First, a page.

NEW YORK --
Most of the talk at Madison Square Garden this afternoon is focused on what's at stake in tonight's game.
A regulation win by the Rangers and they would take an Atlantic Division lead into the two-day holiday break. The loser of the game will take a chip on its shoulder to the 2012 Bridgestone NHL Winter Classic on Jan. 2.
But it's hard not to ignore the elephant in the room -- or rather, the big, clunky cameras. After the morning skates, both the Flyers and Rangers were asked their opinions of the HBO crews following them around and the first two episodes of 24/7.
"I think a few guys have watched it here and there," Flyers forward James van Riemsdyk
said. "But we've been on the road each time, one time in Western Canada, so it hasn't been an option to watch it."
Van Riemsdyk said he hasn't seen an episode, but plans on catching up later when he has time. He has received feedback, though.
"I heard Bryz is the star of the show," van Riesmdyk said, smiling as goalie Ilya Bryzgalov
walked by his locker. "That's been the overwhelming critiques on the show that I've gotten."
Bryzgalov, who usually doesn't talk to reporters on game days, didn't comment. However, he did tell reporters he was stopped in New York yesterday by fans who recognized him from the show.
Rangers forward Erik Christensen
hasn't watched yet, either. He doesn't have HBO at home and figures he'll catch up on the show later. But Christensen has heard rumblings in the locker room "every now and then about what has gone on."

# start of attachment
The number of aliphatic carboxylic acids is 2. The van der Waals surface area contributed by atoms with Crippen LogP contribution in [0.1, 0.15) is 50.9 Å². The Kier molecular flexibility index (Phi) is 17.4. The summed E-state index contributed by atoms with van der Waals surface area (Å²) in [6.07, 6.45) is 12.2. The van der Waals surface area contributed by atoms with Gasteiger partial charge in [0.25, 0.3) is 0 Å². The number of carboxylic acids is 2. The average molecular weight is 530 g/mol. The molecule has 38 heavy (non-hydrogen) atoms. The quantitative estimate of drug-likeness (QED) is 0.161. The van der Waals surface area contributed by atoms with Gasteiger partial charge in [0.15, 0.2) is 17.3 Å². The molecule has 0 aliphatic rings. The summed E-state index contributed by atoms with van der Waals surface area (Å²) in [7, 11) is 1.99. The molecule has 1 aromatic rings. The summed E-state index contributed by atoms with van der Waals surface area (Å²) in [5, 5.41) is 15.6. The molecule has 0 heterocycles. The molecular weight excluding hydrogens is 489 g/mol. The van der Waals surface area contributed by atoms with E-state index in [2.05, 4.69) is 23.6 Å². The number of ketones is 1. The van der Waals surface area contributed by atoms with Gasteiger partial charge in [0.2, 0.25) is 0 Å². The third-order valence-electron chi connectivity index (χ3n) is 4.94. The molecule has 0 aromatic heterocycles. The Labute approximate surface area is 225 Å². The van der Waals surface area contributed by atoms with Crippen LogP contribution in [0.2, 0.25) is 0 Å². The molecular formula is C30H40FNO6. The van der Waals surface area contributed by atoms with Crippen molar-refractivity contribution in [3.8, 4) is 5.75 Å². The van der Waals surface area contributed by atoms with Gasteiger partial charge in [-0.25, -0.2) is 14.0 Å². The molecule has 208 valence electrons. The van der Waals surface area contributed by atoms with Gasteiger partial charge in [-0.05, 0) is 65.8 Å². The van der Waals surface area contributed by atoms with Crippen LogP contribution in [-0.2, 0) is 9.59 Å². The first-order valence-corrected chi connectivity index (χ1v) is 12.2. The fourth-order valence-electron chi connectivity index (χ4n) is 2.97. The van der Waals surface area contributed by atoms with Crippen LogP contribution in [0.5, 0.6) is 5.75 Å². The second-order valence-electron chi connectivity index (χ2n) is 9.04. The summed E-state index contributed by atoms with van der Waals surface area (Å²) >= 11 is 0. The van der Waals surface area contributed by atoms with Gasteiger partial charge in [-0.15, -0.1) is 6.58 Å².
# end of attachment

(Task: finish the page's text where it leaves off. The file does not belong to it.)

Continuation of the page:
"But mostly everyone's just talking about Bryzgalov," Christensen said. "And how funny he was."
Flyers forward Scott Hartnell
, meanwhile, has seen snippets of the first two episodes -- and he's impressed with what he saw.
"It's incredible what they do and all the footage they take all day long and how they piece it together," Hartnell said. "It's really neat."
His teammate, Jaromir Jagr
, agrees that the show is a unique inside perspective from inside the locker room. Jagr isn't particularly fond of the cameras following him all the time -- "When I was 20, I probably did. But I'm 40 and I like my privacy," he said -- however, he understands that it's part of the business. Jagr said he hasn't watched the show yet, but likes the concept.
"Let the fans know what type of players [we] are, what [we're] doing before the game, what [we're] doing during the off days," Jagr said. "It's good for hockey."